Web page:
MK Rachel Azaria.
(photo credit: MARC ISRAEL SELLEM)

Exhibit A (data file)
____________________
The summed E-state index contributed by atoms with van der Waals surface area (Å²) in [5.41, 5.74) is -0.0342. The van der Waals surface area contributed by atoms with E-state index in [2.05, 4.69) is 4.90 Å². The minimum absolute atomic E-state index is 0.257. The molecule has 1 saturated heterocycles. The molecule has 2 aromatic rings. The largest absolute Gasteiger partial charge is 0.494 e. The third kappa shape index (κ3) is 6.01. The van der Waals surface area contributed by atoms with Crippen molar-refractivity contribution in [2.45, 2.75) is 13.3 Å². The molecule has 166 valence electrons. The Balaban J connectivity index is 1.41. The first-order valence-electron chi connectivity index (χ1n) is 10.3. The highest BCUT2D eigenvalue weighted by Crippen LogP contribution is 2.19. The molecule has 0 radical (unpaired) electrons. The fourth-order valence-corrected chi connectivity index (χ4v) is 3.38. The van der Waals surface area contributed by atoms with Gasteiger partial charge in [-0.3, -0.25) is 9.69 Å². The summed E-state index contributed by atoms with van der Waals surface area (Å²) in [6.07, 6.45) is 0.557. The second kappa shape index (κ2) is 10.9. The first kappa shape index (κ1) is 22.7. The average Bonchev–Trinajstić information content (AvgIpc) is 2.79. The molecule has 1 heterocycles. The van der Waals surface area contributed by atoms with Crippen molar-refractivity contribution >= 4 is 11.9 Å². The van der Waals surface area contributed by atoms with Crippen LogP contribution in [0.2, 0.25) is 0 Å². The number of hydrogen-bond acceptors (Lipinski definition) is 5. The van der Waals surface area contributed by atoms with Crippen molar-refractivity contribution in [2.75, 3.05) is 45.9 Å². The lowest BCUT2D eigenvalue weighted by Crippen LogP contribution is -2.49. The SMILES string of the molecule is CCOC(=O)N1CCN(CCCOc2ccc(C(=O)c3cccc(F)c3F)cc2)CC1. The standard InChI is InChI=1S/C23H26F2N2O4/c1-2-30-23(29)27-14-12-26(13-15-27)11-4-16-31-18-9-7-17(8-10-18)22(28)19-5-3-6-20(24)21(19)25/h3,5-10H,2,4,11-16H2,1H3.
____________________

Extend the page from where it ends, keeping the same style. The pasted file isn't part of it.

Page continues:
I see MK Rachel Azaria long before I get to sit with her. First, from the visitors’ gallery at the Knesset where I watch as she votes on proposed bills before taking to the podium to passionately defend her own bill. Then she hurries through the halls in a purple dress and low heels, apologizing that she can’t sit with me yet. When she meets me in the Knesset members’ cafeteria, it’s 7:30 p.m. She has a headache and has not had time to eat. “Hard to be an MK?” She half laughs, half sighs. “I never thought I would be in politics. It wasn’t anything I planned. I come from a very Zionist family, but not a political one.” Half-Tunisian, half-American, Azaria had always been active in social change organizations; Greencore for the environment, Mavoi Satum for agunot (Azaria was its director), but never politics. What changed? “I got married, had two children and suddenly, after everyone raised their heads after the Second Intifada, a lot of our friends began leaving Jerusalem. My husband and I sat down and spoke, we had to decide if we were going to leave, too.”At the time, there was a haredi mayor and many young families wondered if Jerusalem was the best place to raise their children. “The feeling was that Jerusalem was pushing us out; every week another family left. We decided to stay, but knew we had to work to make it better. I considered starting an organization, but people insisted that change comes from politics. Things such as afterschool activities, parks, culture, the types of apartments built, schools etc., these decisions are made by the municipality. Before I was a mother, I didn’t pay attention to the sidewalks, whether or not there was shade, if the streets were clean, or where the kindergartens were.” Suddenly, these things mattered.